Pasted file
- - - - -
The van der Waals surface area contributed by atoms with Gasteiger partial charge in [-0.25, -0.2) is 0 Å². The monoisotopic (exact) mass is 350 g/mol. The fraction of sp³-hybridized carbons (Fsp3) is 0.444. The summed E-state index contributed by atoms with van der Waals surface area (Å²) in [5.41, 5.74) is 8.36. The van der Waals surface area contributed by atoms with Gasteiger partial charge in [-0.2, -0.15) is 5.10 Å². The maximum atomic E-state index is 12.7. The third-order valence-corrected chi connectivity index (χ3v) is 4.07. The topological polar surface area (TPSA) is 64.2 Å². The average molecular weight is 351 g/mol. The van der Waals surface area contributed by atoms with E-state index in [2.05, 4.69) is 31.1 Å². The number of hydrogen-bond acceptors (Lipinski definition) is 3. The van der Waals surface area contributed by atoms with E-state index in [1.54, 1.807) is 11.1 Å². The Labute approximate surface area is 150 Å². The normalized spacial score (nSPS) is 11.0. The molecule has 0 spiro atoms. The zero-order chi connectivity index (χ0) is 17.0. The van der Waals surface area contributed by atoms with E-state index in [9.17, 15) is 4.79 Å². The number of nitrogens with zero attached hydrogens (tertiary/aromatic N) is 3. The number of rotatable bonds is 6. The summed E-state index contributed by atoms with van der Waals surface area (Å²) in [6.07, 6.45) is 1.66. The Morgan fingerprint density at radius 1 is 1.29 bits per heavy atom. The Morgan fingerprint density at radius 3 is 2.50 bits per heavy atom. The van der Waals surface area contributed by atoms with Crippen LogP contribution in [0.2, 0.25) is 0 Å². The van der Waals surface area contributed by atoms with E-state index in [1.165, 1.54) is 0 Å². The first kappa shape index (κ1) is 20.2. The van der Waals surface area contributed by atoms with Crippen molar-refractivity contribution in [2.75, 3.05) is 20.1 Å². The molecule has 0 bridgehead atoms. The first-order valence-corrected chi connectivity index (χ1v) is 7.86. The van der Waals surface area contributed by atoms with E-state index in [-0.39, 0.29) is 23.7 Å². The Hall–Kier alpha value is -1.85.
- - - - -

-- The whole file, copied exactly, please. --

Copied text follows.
The van der Waals surface area contributed by atoms with Gasteiger partial charge in [-0.25, -0.2) is 0 Å². The monoisotopic (exact) mass is 350 g/mol. The fraction of sp³-hybridized carbons (Fsp3) is 0.444. The summed E-state index contributed by atoms with van der Waals surface area (Å²) in [5.41, 5.74) is 8.36. The van der Waals surface area contributed by atoms with Gasteiger partial charge in [-0.2, -0.15) is 5.10 Å². The maximum atomic E-state index is 12.7. The third-order valence-corrected chi connectivity index (χ3v) is 4.07. The topological polar surface area (TPSA) is 64.2 Å². The average molecular weight is 351 g/mol. The van der Waals surface area contributed by atoms with E-state index in [2.05, 4.69) is 31.1 Å². The number of hydrogen-bond acceptors (Lipinski definition) is 3. The van der Waals surface area contributed by atoms with E-state index in [1.54, 1.807) is 11.1 Å². The Labute approximate surface area is 150 Å². The normalized spacial score (nSPS) is 11.0. The molecule has 0 spiro atoms. The zero-order chi connectivity index (χ0) is 17.0. The van der Waals surface area contributed by atoms with E-state index in [9.17, 15) is 4.79 Å². The number of nitrogens with zero attached hydrogens (tertiary/aromatic N) is 3. The number of rotatable bonds is 6. The summed E-state index contributed by atoms with van der Waals surface area (Å²) in [6.07, 6.45) is 1.66. The Morgan fingerprint density at radius 1 is 1.29 bits per heavy atom. The Morgan fingerprint density at radius 3 is 2.50 bits per heavy atom. The van der Waals surface area contributed by atoms with Crippen LogP contribution in [0.2, 0.25) is 0 Å². The van der Waals surface area contributed by atoms with E-state index in [1.165, 1.54) is 0 Å². The first kappa shape index (κ1) is 20.2. The van der Waals surface area contributed by atoms with Crippen molar-refractivity contribution in [2.75, 3.05) is 20.1 Å². The molecule has 0 bridgehead atoms. The first-order valence-corrected chi connectivity index (χ1v) is 7.86. The van der Waals surface area contributed by atoms with E-state index in [-0.39, 0.29) is 23.7 Å². The Hall–Kier alpha value is -1.85.